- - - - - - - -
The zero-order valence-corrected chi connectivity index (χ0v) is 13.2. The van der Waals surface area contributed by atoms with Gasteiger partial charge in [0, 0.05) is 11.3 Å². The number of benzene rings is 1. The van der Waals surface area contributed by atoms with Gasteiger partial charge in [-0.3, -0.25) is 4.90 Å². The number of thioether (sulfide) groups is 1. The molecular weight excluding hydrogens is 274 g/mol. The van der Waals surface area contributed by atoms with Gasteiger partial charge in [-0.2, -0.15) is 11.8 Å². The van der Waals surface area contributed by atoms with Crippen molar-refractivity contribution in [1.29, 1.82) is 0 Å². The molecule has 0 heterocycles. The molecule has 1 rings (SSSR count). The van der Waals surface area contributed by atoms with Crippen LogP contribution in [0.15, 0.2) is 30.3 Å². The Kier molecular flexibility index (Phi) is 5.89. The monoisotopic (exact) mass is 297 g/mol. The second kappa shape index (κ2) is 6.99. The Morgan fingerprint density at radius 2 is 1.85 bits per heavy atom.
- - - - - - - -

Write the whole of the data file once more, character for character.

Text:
The zero-order valence-corrected chi connectivity index (χ0v) is 13.2. The van der Waals surface area contributed by atoms with Gasteiger partial charge in [0, 0.05) is 11.3 Å². The number of benzene rings is 1. The van der Waals surface area contributed by atoms with Gasteiger partial charge in [-0.3, -0.25) is 4.90 Å². The number of thioether (sulfide) groups is 1. The molecular weight excluding hydrogens is 274 g/mol. The van der Waals surface area contributed by atoms with Gasteiger partial charge in [-0.2, -0.15) is 11.8 Å². The van der Waals surface area contributed by atoms with Crippen molar-refractivity contribution in [1.29, 1.82) is 0 Å². The molecule has 0 heterocycles. The molecule has 1 rings (SSSR count). The van der Waals surface area contributed by atoms with Crippen LogP contribution in [0.15, 0.2) is 30.3 Å². The Kier molecular flexibility index (Phi) is 5.89. The monoisotopic (exact) mass is 297 g/mol. The second kappa shape index (κ2) is 6.99. The Morgan fingerprint density at radius 2 is 1.85 bits per heavy atom.